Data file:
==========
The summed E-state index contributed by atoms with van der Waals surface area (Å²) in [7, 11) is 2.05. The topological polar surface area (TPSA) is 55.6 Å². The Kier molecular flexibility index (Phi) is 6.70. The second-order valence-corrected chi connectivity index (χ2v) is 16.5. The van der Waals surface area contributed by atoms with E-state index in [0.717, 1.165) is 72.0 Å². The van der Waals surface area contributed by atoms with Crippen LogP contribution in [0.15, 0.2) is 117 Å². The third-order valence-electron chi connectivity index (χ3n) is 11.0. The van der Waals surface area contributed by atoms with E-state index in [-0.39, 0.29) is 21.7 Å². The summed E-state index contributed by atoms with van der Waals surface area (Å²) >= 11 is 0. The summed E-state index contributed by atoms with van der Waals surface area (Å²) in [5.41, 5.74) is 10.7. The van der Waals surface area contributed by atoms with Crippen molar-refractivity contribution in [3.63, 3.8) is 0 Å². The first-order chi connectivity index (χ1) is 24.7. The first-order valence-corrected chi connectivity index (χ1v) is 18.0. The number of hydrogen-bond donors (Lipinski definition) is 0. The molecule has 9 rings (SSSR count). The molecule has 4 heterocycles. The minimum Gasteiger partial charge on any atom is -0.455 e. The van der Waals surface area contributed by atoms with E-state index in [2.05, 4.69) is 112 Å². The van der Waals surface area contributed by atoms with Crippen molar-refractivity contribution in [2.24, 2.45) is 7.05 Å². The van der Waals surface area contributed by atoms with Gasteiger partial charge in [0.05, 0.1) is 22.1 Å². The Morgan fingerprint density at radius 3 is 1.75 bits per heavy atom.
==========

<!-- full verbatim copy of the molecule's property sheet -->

The summed E-state index contributed by atoms with van der Waals surface area (Å²) in [7, 11) is 2.05. The topological polar surface area (TPSA) is 55.6 Å². The Kier molecular flexibility index (Phi) is 6.70. The second-order valence-corrected chi connectivity index (χ2v) is 16.5. The van der Waals surface area contributed by atoms with E-state index in [0.717, 1.165) is 72.0 Å². The van der Waals surface area contributed by atoms with Crippen LogP contribution in [0.15, 0.2) is 117 Å². The third-order valence-electron chi connectivity index (χ3n) is 11.0. The van der Waals surface area contributed by atoms with E-state index in [-0.39, 0.29) is 21.7 Å². The summed E-state index contributed by atoms with van der Waals surface area (Å²) >= 11 is 0. The summed E-state index contributed by atoms with van der Waals surface area (Å²) in [5.41, 5.74) is 10.7. The van der Waals surface area contributed by atoms with Crippen molar-refractivity contribution in [3.63, 3.8) is 0 Å². The first-order chi connectivity index (χ1) is 24.7. The first-order valence-corrected chi connectivity index (χ1v) is 18.0. The number of hydrogen-bond donors (Lipinski definition) is 0. The molecule has 9 rings (SSSR count). The molecule has 4 heterocycles. The minimum Gasteiger partial charge on any atom is -0.455 e. The van der Waals surface area contributed by atoms with E-state index in [2.05, 4.69) is 112 Å². The van der Waals surface area contributed by atoms with Crippen molar-refractivity contribution in [2.24, 2.45) is 7.05 Å². The van der Waals surface area contributed by atoms with Gasteiger partial charge in [0.05, 0.1) is 22.1 Å². The Morgan fingerprint density at radius 3 is 1.75 bits per heavy atom.